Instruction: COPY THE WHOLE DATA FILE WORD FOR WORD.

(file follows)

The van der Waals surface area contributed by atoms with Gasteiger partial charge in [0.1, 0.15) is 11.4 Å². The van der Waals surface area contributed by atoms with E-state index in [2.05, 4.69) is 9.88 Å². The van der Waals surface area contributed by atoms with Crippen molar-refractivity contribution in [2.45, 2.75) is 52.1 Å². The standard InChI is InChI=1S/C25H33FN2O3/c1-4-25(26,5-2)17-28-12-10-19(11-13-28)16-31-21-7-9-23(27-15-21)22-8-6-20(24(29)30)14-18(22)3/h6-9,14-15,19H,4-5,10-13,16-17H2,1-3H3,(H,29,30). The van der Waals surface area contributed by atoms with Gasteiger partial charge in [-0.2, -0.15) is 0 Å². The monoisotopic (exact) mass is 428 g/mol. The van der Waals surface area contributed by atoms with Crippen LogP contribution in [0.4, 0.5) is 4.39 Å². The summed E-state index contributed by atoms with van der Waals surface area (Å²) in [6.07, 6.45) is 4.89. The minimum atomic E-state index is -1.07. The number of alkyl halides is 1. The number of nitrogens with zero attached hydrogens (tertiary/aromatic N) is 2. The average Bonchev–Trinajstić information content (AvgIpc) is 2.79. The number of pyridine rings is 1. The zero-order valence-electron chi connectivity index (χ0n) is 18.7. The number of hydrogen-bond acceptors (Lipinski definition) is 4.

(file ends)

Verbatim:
The van der Waals surface area contributed by atoms with Gasteiger partial charge in [0.1, 0.15) is 11.4 Å². The van der Waals surface area contributed by atoms with E-state index in [2.05, 4.69) is 9.88 Å². The van der Waals surface area contributed by atoms with Crippen molar-refractivity contribution in [2.45, 2.75) is 52.1 Å². The standard InChI is InChI=1S/C25H33FN2O3/c1-4-25(26,5-2)17-28-12-10-19(11-13-28)16-31-21-7-9-23(27-15-21)22-8-6-20(24(29)30)14-18(22)3/h6-9,14-15,19H,4-5,10-13,16-17H2,1-3H3,(H,29,30). The van der Waals surface area contributed by atoms with Gasteiger partial charge in [-0.2, -0.15) is 0 Å². The monoisotopic (exact) mass is 428 g/mol. The van der Waals surface area contributed by atoms with Crippen LogP contribution in [0.4, 0.5) is 4.39 Å². The summed E-state index contributed by atoms with van der Waals surface area (Å²) in [6.07, 6.45) is 4.89. The minimum atomic E-state index is -1.07. The number of alkyl halides is 1. The number of nitrogens with zero attached hydrogens (tertiary/aromatic N) is 2. The average Bonchev–Trinajstić information content (AvgIpc) is 2.79. The number of pyridine rings is 1. The zero-order valence-electron chi connectivity index (χ0n) is 18.7. The number of hydrogen-bond acceptors (Lipinski definition) is 4.